It doesn’t have to be this way though. Allah has given each of us a brain to think for ourselves and the abilities to accomplish amazing things. It is up to every individual to use these skills to evaluate what to believe and what is just man-made nonsense.

From this day forward, do not allow the expectations of people to stop you from accomplishing anything great. The next time someone tells you, “You can’t do this because xyz reason,” ask them why! Is it something prohibited by the Creator? If so, thank them for reminding you and stay away from it. If not, then they need to provide a clear logical reason, otherwise it is just a self-limiting belief invented by someone.

Whenever you feel chained to such self-doubting beliefs, remember the following points:

1. Allah created you and has given you great skills and opportunities
2. Allah has given us a religion that allows us to do anything Halal we desire
3. Islam encourages us to strive for excellence (Ihsaan) in every aspect of our lives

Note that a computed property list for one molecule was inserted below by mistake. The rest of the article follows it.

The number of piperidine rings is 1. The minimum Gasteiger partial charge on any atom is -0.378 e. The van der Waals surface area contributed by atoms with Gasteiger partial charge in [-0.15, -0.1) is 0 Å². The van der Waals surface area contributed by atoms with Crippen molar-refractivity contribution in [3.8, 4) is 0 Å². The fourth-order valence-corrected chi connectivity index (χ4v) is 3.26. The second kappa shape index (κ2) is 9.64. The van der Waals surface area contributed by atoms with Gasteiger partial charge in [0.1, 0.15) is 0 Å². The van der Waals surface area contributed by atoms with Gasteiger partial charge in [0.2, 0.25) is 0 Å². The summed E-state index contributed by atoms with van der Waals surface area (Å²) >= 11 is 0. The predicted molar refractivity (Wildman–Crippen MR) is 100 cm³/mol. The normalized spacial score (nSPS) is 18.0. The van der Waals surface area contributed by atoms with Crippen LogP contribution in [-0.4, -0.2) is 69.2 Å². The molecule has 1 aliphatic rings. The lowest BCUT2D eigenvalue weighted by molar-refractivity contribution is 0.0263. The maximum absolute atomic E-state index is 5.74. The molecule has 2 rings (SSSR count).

4. You are primarily responsible for fulfilling your obligations to Allah and being your best self, not living by the expectations of His creation.

Allah has created you with gifts, skills and abilities to accomplish amazing things. Listen carefully to constructive criticism but ignore the doubters who tell you you can’t do it, simply because they did not chase their own goals and dreams.

Break that stereotype, defy those expectations and let the world see that, with the help of Allah, we have the ability to accomplish far more than we thought possible.

Best Of Creation: An Islamic Guide to Self-Confidence is available for purchase and download here.

Defying Stereotypes

Posted by Ismail Kamdar in Goal Setting, Self Confidence